Text: Žikica Milošević
Qatar is now officially the richest country in the world. Of course, as in the case of all other Mideast economies on the Arabian Peninsula, it is pretty much all due to energy sector, namely oil and liquified natural gas. But, as any other country deeply concerned about the future, Qatar developed the service sector, and established one of the most popular airlines, Qatar Airways, as well as promoting financial sector and tourism, which will get an additional impetus after lifting visa requirements for some 80 richest countries in the world.
It is all, of course, developed primarily due to the abundance of energy in Qatar, and what is most important, the country is rich both in oil and natural gas, pretty much like Russia, Kazakhstan or Tukmenistan. Petroleum and liquefied natural gas are the cornerstones of Qatar’s economy and account for more than 70% of total government revenue, more than 60% of gross domestic product, and roughly 85% of export earnings. Proved oil reserves of 15 billion barrels (588,000,000 m3) should ensure continued output at current levels for 23 years. Gas has given Qatar a per capita GDP that ranks among the highest in the world. Qatar’s proved reserves of natural gas exceed 7000 km3, more than 5% of the world total and the third-largest reserves of any country in the world. Production and export of natural gas are becoming increasingly important. Long-term goals include the development of off-shore petroleum and the diversification of the economy.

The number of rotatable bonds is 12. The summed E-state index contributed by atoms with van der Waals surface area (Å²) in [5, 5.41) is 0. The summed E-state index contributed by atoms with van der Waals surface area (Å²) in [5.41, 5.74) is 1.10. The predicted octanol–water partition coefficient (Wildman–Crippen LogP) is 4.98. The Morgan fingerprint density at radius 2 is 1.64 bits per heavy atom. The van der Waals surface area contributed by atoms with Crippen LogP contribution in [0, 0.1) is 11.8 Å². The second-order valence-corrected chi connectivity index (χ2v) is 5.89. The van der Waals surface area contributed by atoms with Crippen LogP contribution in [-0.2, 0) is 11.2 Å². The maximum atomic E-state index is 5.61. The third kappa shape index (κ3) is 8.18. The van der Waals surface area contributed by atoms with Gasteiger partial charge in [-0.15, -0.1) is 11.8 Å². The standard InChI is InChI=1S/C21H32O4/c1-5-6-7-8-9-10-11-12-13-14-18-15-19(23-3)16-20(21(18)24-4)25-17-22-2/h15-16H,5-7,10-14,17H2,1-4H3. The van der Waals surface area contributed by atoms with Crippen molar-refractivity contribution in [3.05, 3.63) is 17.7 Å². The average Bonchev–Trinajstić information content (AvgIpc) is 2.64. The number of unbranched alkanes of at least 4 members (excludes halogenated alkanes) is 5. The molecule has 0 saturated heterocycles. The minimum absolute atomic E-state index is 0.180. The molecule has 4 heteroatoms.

And after 23 years? Well, the country is so rich that even the economic sanctions now can do little to undermine its position. Current GDP per capita registered a world record-breaking peak growth of 1,156% in the 70s. This became quickly unsustainable and Qatar’s current GDP per capita contracted 53% in the 80s. But rising global oil demand helped current GDP per capita to expand 94% in the 90s. Diversification is still a long-term issue for this over-exposed economy. Now the accent is made on industry, making twoindustral cluster zones around Ras Laffan Industrial City and Mesaieed Industrial Area. It works, so far. Also, the banking, especially Islamic banking is blooming, and Qatar hardly sensed the global economic crisis in 2008 and 2009. Qatar Islamic Bank (QIB), Qatar International Islamic Bank (QIIB) and newcomer Masraf Al Rayya are all major players in the field and it is believed that Islamic banking is one new superpower in financial sector which has a bright future, thanks to the sophisticated instruments it possesses. Not to mention the newly opened Qatar Doha Airport (officially Hamad International Airport). It serves 50m passengers and it is one of the most important transport hubs in the world, thus enabling Qatar Airways to offer cheap tickets fo Asia, Africa and Australia, for example, 370 euros to China from Belgrade. Not bad, huh? Of course, learning from Dubai and Abu Dabi, Qatar launched the series of investments in tourism, which will, combined with lifting visas for 25% of the world countries at once, propell the tourism sector.